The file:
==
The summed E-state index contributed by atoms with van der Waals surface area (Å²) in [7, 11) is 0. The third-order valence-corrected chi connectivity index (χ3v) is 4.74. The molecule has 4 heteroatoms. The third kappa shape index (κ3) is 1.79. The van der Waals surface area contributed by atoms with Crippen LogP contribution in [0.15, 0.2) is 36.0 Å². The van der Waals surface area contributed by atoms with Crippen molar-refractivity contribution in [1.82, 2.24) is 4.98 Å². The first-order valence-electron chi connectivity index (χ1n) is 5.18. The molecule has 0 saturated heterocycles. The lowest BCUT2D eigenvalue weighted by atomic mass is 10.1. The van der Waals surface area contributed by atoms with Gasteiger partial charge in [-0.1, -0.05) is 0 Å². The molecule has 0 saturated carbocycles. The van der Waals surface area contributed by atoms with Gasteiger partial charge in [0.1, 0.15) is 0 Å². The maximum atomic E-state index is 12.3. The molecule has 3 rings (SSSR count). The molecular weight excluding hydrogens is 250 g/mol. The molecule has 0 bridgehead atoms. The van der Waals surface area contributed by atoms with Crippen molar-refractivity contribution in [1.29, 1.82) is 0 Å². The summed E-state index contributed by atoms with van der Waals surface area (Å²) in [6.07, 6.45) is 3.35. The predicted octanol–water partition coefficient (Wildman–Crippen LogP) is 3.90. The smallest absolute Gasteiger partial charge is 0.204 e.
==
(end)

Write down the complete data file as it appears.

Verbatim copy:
The summed E-state index contributed by atoms with van der Waals surface area (Å²) in [7, 11) is 0. The third-order valence-corrected chi connectivity index (χ3v) is 4.74. The molecule has 4 heteroatoms. The third kappa shape index (κ3) is 1.79. The van der Waals surface area contributed by atoms with Crippen LogP contribution in [0.15, 0.2) is 36.0 Å². The van der Waals surface area contributed by atoms with Crippen molar-refractivity contribution in [1.82, 2.24) is 4.98 Å². The first-order valence-electron chi connectivity index (χ1n) is 5.18. The molecule has 0 saturated heterocycles. The lowest BCUT2D eigenvalue weighted by atomic mass is 10.1. The van der Waals surface area contributed by atoms with Gasteiger partial charge in [-0.1, -0.05) is 0 Å². The molecule has 0 saturated carbocycles. The van der Waals surface area contributed by atoms with Gasteiger partial charge in [0.1, 0.15) is 0 Å². The maximum atomic E-state index is 12.3. The molecule has 3 rings (SSSR count). The molecular weight excluding hydrogens is 250 g/mol. The molecule has 0 bridgehead atoms. The van der Waals surface area contributed by atoms with Crippen molar-refractivity contribution in [1.29, 1.82) is 0 Å². The summed E-state index contributed by atoms with van der Waals surface area (Å²) in [6.07, 6.45) is 3.35. The predicted octanol–water partition coefficient (Wildman–Crippen LogP) is 3.90. The smallest absolute Gasteiger partial charge is 0.204 e.